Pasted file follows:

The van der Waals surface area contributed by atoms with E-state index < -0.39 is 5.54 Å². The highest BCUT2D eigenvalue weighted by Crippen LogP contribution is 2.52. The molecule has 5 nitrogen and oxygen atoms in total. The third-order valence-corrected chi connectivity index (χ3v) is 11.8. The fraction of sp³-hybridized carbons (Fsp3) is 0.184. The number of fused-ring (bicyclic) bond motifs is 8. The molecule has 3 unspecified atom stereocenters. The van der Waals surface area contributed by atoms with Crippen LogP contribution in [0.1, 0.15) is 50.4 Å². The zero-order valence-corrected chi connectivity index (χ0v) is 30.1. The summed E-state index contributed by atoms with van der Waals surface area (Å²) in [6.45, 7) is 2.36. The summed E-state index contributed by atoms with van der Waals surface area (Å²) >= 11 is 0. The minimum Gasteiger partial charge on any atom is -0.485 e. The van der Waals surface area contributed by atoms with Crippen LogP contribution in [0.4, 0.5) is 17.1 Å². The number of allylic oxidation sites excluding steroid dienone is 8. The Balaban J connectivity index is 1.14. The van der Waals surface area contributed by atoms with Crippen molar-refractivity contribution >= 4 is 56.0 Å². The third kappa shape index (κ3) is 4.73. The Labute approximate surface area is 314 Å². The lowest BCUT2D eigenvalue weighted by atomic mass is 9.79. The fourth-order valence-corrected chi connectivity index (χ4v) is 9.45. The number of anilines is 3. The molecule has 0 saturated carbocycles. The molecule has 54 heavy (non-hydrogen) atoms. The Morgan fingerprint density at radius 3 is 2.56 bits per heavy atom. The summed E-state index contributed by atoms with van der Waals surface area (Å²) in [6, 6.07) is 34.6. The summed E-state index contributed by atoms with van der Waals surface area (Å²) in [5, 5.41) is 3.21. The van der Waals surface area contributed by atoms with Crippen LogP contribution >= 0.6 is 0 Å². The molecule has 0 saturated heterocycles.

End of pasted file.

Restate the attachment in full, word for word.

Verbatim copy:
The van der Waals surface area contributed by atoms with E-state index < -0.39 is 5.54 Å². The highest BCUT2D eigenvalue weighted by Crippen LogP contribution is 2.52. The molecule has 5 nitrogen and oxygen atoms in total. The third-order valence-corrected chi connectivity index (χ3v) is 11.8. The fraction of sp³-hybridized carbons (Fsp3) is 0.184. The number of fused-ring (bicyclic) bond motifs is 8. The molecule has 3 unspecified atom stereocenters. The van der Waals surface area contributed by atoms with Crippen LogP contribution in [0.1, 0.15) is 50.4 Å². The zero-order valence-corrected chi connectivity index (χ0v) is 30.1. The summed E-state index contributed by atoms with van der Waals surface area (Å²) in [6.45, 7) is 2.36. The summed E-state index contributed by atoms with van der Waals surface area (Å²) >= 11 is 0. The minimum Gasteiger partial charge on any atom is -0.485 e. The van der Waals surface area contributed by atoms with Crippen LogP contribution in [0.4, 0.5) is 17.1 Å². The number of allylic oxidation sites excluding steroid dienone is 8. The Balaban J connectivity index is 1.14. The van der Waals surface area contributed by atoms with Crippen molar-refractivity contribution >= 4 is 56.0 Å². The third kappa shape index (κ3) is 4.73. The Labute approximate surface area is 314 Å². The lowest BCUT2D eigenvalue weighted by atomic mass is 9.79. The fourth-order valence-corrected chi connectivity index (χ4v) is 9.45. The number of anilines is 3. The molecule has 0 saturated carbocycles. The molecule has 54 heavy (non-hydrogen) atoms. The Morgan fingerprint density at radius 3 is 2.56 bits per heavy atom. The summed E-state index contributed by atoms with van der Waals surface area (Å²) in [6, 6.07) is 34.6. The summed E-state index contributed by atoms with van der Waals surface area (Å²) in [5, 5.41) is 3.21. The van der Waals surface area contributed by atoms with Crippen LogP contribution >= 0.6 is 0 Å². The molecule has 0 saturated heterocycles.